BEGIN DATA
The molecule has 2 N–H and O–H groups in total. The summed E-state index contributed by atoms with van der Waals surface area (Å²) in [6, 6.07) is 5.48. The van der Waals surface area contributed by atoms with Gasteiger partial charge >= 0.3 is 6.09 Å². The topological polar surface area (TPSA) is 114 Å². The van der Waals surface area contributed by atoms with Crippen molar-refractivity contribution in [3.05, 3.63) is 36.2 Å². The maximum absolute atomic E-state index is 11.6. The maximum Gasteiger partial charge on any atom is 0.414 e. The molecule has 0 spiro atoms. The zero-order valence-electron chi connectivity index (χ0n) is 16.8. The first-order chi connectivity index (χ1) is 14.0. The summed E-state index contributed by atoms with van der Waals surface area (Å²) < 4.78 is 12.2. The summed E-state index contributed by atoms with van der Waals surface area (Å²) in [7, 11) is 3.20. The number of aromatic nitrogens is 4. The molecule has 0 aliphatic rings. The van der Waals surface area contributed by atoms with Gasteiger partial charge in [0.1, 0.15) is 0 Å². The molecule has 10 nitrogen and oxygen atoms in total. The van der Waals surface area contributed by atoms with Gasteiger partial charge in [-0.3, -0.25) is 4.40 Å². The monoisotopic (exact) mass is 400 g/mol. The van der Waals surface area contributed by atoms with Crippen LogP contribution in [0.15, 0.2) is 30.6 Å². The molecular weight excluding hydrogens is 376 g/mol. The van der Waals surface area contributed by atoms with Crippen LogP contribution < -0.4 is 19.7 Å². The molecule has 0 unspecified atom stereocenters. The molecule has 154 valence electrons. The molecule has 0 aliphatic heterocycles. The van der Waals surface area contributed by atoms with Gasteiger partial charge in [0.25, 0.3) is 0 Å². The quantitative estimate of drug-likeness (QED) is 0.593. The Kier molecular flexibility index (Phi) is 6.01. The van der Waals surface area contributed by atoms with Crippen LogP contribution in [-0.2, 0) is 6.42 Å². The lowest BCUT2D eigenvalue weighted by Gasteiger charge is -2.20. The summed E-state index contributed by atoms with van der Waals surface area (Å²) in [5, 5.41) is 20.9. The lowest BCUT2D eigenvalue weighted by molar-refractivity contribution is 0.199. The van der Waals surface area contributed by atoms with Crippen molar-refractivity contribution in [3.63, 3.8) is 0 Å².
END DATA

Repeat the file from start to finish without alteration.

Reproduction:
The molecule has 2 N–H and O–H groups in total. The summed E-state index contributed by atoms with van der Waals surface area (Å²) in [6, 6.07) is 5.48. The van der Waals surface area contributed by atoms with Gasteiger partial charge >= 0.3 is 6.09 Å². The topological polar surface area (TPSA) is 114 Å². The van der Waals surface area contributed by atoms with Crippen molar-refractivity contribution in [3.05, 3.63) is 36.2 Å². The maximum absolute atomic E-state index is 11.6. The maximum Gasteiger partial charge on any atom is 0.414 e. The molecule has 0 spiro atoms. The zero-order valence-electron chi connectivity index (χ0n) is 16.8. The first-order chi connectivity index (χ1) is 14.0. The summed E-state index contributed by atoms with van der Waals surface area (Å²) < 4.78 is 12.2. The summed E-state index contributed by atoms with van der Waals surface area (Å²) in [7, 11) is 3.20. The number of aromatic nitrogens is 4. The molecule has 0 aliphatic rings. The van der Waals surface area contributed by atoms with Gasteiger partial charge in [0.1, 0.15) is 0 Å². The molecule has 10 nitrogen and oxygen atoms in total. The van der Waals surface area contributed by atoms with Gasteiger partial charge in [-0.3, -0.25) is 4.40 Å². The monoisotopic (exact) mass is 400 g/mol. The van der Waals surface area contributed by atoms with Crippen LogP contribution in [0.15, 0.2) is 30.6 Å². The molecular weight excluding hydrogens is 376 g/mol. The van der Waals surface area contributed by atoms with Crippen LogP contribution < -0.4 is 19.7 Å². The molecule has 0 unspecified atom stereocenters. The molecule has 154 valence electrons. The molecule has 0 aliphatic heterocycles. The van der Waals surface area contributed by atoms with Gasteiger partial charge in [0.25, 0.3) is 0 Å². The quantitative estimate of drug-likeness (QED) is 0.593. The Kier molecular flexibility index (Phi) is 6.01. The van der Waals surface area contributed by atoms with Crippen LogP contribution in [-0.2, 0) is 6.42 Å². The lowest BCUT2D eigenvalue weighted by Gasteiger charge is -2.20. The summed E-state index contributed by atoms with van der Waals surface area (Å²) in [5, 5.41) is 20.9. The lowest BCUT2D eigenvalue weighted by molar-refractivity contribution is 0.199. The van der Waals surface area contributed by atoms with Crippen molar-refractivity contribution in [3.63, 3.8) is 0 Å².